@jakob187: Taking something "seriously" is kind of irrelevant in this context. In academia, you've got people doing all kinds of wacky shit like applying Marxist / feminist theory to episodes of Full House. Cultural criticism exists for dumb pop culture as well as "serious" culture; I don't see why you can't apply intellectual rigor to games as well as film and literature.

#23 Edited by Animasta (14726 posts) -

@jakob187 said:

@Animasta said:

@jakob187 said:

It's important?

I think people could be reading way too far into it. I see it as a game that is ultra-violent for the sake of the environment, setting, and story. It's not something where I'm saying "that's disgusting". I'm saying "that's necessary". I look at a film like Running Scared or The Wild Bunch when I play this game and think "this is just the way that it is, the way it needs to be in order for everything to gel together and work".

It was a good write-up, but I just don't see it as anything deeper than being an incredibly well-made game (and possibly my favorite game this year).

that story does make it so that you can read into it as much or as little as you want though, so both your view and the OP's view can coexist.

Both views CAN coexist...but one is taking the game way more seriously than it actually takes itself.

how do you know? The developers purposefully made the story abstract so people can have their own theories. And just because you're saying that's necessary doesn't mean it isn't also disgusting.

also @deadmoscow: I love your TWP avatar

#24 Edited by Gold_Skulltulla (222 posts) -

The dark, serial-killer tone of the trailer actually put me off from playing the game, and to that end, if the message HLM conveys is as effective as you say, then it's great to see it subverting such a targeted audience. The way HLM bills itself plays up the gore and the violence to attract players who are interested in that experience, and speaks to them. I think it's great that the game isn't for everybody, but has something to say to its niche beyond cathartic, nostalgia-grounded interactivity.

#25 Posted by Serpentenema (219 posts) -

@Romination said:

Sounds like Hotline Miami succeeds at doing what Manhunt wanted to do.

The last time I played manhunt I was like 12 and used a game shark to beat it. Was that the underlining theme of the game? I remember it was Brian Cox putting you in places to murder dudes and you fought a pig dude and you chainsaw pigsy and Brian Cox.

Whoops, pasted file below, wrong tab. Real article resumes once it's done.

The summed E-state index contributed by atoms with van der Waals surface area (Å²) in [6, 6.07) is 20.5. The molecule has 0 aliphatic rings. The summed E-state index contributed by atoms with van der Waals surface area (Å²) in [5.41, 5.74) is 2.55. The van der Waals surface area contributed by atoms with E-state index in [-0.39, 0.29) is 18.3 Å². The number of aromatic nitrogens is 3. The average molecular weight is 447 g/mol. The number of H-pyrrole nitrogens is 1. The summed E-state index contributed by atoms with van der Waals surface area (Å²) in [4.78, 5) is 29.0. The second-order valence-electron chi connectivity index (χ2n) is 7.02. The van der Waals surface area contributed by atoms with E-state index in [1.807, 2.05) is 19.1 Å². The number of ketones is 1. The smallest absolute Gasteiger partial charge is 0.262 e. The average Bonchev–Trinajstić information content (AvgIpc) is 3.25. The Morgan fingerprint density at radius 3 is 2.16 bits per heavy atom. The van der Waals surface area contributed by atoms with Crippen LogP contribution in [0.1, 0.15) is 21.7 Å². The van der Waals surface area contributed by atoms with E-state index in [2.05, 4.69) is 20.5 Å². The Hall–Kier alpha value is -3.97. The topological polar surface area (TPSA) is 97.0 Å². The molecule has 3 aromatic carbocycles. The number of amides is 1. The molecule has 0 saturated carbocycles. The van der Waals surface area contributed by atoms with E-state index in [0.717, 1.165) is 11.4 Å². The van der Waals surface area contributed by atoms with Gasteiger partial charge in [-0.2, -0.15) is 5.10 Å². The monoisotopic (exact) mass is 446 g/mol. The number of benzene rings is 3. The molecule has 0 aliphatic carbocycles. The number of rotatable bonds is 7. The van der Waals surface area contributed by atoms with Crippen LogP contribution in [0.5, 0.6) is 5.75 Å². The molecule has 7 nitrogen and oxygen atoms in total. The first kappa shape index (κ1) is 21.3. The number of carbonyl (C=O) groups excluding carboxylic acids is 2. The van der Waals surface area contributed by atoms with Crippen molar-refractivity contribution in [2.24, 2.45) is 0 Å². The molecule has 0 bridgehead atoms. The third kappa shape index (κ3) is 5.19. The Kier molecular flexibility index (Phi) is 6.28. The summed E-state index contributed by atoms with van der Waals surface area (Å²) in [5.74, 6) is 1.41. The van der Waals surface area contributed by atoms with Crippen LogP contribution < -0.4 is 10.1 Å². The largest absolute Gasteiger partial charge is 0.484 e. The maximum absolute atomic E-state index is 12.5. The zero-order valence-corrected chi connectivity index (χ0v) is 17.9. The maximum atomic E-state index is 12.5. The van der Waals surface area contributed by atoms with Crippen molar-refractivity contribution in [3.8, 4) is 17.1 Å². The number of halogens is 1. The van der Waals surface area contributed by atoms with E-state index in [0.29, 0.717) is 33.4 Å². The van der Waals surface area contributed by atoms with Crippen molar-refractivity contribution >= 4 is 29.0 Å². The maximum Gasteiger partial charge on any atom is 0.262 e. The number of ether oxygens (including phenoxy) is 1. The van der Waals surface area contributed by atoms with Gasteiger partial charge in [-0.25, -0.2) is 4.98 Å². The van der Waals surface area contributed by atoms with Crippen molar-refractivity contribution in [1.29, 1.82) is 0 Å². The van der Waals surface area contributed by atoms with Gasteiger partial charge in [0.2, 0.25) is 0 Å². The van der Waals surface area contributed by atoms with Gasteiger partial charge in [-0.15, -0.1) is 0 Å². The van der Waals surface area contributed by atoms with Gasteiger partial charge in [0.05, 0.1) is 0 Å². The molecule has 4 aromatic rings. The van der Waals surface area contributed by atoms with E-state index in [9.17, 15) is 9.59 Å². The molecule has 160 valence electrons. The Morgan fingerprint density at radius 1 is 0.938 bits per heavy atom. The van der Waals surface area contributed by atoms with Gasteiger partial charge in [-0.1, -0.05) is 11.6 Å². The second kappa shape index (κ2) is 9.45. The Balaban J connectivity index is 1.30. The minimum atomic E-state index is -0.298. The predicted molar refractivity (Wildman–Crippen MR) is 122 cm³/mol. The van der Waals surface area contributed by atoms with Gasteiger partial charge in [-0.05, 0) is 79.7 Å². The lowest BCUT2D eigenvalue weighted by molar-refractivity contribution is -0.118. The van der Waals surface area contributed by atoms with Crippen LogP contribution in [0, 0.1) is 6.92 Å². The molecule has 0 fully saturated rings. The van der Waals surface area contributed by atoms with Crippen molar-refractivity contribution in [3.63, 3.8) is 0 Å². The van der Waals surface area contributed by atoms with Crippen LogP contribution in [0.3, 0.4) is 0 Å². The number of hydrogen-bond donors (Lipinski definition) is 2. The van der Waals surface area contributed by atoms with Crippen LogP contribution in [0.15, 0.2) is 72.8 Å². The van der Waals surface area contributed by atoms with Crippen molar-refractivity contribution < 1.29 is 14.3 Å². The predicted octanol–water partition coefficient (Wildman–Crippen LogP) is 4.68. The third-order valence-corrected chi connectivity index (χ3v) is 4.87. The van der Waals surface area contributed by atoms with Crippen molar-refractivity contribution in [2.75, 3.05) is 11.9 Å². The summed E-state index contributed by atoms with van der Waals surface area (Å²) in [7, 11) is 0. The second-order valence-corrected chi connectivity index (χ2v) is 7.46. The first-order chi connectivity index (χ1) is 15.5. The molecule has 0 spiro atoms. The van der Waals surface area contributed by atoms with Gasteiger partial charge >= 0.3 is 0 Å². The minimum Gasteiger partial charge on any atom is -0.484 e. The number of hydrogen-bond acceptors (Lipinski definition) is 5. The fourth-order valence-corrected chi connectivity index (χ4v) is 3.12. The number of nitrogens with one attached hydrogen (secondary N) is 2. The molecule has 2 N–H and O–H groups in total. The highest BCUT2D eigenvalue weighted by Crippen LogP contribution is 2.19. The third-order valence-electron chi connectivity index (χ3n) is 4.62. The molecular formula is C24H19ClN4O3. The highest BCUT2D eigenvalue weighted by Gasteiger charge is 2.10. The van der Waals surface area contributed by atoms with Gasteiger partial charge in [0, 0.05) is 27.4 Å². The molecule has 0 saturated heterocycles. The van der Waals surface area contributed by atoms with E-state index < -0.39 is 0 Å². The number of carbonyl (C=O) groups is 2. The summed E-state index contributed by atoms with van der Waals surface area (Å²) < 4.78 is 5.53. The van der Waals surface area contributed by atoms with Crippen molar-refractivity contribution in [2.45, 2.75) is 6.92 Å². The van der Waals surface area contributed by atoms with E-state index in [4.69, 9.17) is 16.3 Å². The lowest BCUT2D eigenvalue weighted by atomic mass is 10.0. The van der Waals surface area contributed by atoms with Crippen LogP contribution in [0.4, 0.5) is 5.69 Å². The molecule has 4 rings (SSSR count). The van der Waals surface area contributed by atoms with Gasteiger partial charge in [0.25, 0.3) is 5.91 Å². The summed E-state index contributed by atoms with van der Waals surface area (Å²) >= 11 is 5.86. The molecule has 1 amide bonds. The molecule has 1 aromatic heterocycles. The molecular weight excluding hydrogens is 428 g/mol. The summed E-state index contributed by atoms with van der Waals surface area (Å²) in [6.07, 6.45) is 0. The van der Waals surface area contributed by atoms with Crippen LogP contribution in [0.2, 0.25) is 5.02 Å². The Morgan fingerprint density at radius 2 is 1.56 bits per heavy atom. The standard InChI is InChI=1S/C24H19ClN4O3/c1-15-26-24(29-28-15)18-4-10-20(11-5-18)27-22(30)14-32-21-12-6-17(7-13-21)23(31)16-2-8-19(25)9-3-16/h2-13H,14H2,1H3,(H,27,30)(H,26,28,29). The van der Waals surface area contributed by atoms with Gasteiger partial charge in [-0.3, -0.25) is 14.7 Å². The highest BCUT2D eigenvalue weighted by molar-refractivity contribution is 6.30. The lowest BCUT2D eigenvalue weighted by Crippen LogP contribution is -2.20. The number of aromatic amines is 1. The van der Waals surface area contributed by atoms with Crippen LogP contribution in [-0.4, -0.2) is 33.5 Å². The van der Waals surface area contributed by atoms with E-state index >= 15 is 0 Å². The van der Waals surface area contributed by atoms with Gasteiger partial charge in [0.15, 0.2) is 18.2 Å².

#26 Posted by AssInAss (2746 posts) -
#27 Posted by Romination (2777 posts) -

@Serpentenema said:

@Romination said:

Sounds like Hotline Miami succeeds at doing what Manhunt wanted to do.

The last time I played manhunt I was like 12 and used a game shark to beat it. Was that the underlining theme of the game? I remember it was Brian Cox putting you in places to murder dudes and you fought a pig dude and you chainsaw pigsy and Brian Cox.

It's what I understood it to be- a game that uses grotesque violence in a sadistic setting, giving the framing of a voyeur creating a snuff film, to really make you stop and think about all the horrible violence you're doing to someone in a game. Shit got GROSS. Even the fact that you're just watching your character do it through a hidden camera as someone else begs for their life was a way to suggest that maybe Cox wasn't the only creepy, sadist voyeur.

#28 Posted by casper_ (908 posts) -

nah.

#29 Posted by jakkblades (401 posts) -

This game is incredible, my favorite so far this year. Unstoppable combat and a narrative experience you won't forget. Amazing.

#30 Posted by deadmoscow (268 posts) -

@AssInAss said:

@deadmoscow said:

Why Hotline Miami is an important game (Gamasutra)

So, this is the indie Spec Ops The Line?

Wow, I need to play this then.

I just started playing Spec Ops yesterday, and I can definitely see parallels between the two games. I'm glad we're starting to see games that are not only telling interesting stories, but are acting as critiques of the industry they exist in. Neat stuff.